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LIVING IN DENMARK

How could Denmark’s new government change life for foreigners?

A centre coalition government is now a reality in Denmark, with new policies and a ministerial team confirmed and in place. How could the left-right coalition change things for foreign residents?

How could Denmark’s new government change life for foreigners?
How might Denmark's new government change things for foreigners? Photo: Bo Amstrup/Ritzau Scanpix

We took a closer look at the agreement between the Social Democrats, Liberal (Venstre) and Moderate parties – the three partners in the new government – to see which policies are most likely to affect foreigners who live in the country.

Skilled foreign workers

New policy could make Denmark more accessible for skilled foreign workers.

Skilled foreign labour is mentioned as part of a broader plan for “good conditions for growth and competitiveness for businesses and to promote foreign investment in Denmark”, in the agreement between the government parties.

The government says it will “relax access to foreign labour for as long as unemployment is low.”

This means making an existing deal to boost international recruitment permanent, and taking measures to prevent social dumping so foreign workers are given the same working conditions as Danes, it states.

“In addition to this, the government will introduce a scheme with lower pay limits [beløbsordninger, ed.] for certified companies which are encompassed by controlled wage and working conditions,” it says.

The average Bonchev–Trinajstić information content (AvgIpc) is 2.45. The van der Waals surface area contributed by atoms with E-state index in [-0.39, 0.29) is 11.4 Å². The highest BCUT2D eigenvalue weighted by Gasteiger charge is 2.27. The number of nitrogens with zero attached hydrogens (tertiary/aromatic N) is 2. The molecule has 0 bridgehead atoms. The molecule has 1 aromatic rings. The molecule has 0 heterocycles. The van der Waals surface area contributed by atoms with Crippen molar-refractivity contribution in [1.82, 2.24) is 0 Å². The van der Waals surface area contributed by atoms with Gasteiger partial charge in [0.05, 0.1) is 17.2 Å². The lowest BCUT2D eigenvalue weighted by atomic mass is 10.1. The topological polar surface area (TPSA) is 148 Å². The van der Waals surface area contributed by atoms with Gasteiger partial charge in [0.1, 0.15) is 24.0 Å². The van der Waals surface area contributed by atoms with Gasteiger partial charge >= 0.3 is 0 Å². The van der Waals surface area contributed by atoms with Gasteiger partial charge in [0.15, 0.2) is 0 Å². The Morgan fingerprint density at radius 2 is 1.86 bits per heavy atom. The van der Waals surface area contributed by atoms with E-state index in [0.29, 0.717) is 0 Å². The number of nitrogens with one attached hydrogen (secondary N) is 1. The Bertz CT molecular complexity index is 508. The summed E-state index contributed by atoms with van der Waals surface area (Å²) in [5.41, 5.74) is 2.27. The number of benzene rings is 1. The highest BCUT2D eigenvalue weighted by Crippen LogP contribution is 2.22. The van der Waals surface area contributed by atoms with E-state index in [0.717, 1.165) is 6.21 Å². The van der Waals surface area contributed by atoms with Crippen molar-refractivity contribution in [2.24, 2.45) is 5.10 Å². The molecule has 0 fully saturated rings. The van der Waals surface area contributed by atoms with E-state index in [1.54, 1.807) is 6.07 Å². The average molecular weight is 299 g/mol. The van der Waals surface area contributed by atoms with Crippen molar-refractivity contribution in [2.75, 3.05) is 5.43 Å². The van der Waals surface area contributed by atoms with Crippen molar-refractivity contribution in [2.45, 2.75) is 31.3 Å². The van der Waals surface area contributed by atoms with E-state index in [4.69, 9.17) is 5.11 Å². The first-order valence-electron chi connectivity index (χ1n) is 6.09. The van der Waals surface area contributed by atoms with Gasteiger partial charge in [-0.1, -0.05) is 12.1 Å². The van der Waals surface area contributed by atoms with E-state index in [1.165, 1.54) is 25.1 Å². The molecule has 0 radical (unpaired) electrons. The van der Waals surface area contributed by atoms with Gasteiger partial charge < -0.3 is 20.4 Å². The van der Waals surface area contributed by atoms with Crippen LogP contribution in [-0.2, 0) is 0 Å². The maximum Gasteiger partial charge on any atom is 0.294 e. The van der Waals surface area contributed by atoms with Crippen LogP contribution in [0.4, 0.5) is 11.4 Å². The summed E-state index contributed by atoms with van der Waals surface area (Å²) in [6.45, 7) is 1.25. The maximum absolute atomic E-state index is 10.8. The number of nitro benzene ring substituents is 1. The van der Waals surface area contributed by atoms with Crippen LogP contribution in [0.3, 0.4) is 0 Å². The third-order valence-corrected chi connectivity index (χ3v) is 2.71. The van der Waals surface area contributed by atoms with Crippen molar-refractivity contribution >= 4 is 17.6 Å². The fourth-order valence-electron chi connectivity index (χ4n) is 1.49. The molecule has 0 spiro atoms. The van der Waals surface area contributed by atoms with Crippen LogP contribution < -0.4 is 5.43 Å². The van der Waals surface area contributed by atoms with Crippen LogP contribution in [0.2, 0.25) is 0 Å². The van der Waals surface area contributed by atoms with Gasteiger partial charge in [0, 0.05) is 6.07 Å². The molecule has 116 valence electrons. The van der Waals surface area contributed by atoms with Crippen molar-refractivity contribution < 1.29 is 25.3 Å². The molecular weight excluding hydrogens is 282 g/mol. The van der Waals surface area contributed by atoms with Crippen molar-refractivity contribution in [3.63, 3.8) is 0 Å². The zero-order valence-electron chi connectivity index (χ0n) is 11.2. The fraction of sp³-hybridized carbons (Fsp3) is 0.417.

An annual quota of work permits will be released under the scheme, which will be reviewed every two years, according to the plan.

“This will, under controlled conditions, give access to additional labour,” it says.

READ ALSO: How can you get a work permit in Denmark if you are not an EU national?

International students

Government policy in recent years has made Denmark less attractive for international students, but that could change under the new government.

“The government wants to establish 500-1,000 new study places on English-language vocational Master’s degree programmes, targeted at areas with high demand for labour,” it says in the agreement text.

A “dialogue with universities” will “seek to increase the number of international students within defined areas where Danish companies need highly educated labour,” it adds.

Possible adjustment of immigration and asylum rules 

Existing asylum practice in Denmark has received stern criticism, not least for repeated reports of cases in which Syrian refugees, often young women, have had their residence in Denmark revoked because it is considered safe for them to return to the Damascus area.

Older people and children are often also impacted by the rules, but not young men who could face being forced into the military. This has resulted in families being split up in some cases.

READ ALSO: Denmark reverses residence decisions for hundreds of Syrian refugees

The new government states that it will “address the problem we have recently seen where young women from Syria have lost their residence permit despite having shown they want to be part of Denmark”.

“The government will therefore give continued residence for certain foreigners who are educated in areas where there is a labour shortage,” it adds.

There is some suggestion in the agreement that immigration rules in general – and not just asylum rules – will be looked at in this context.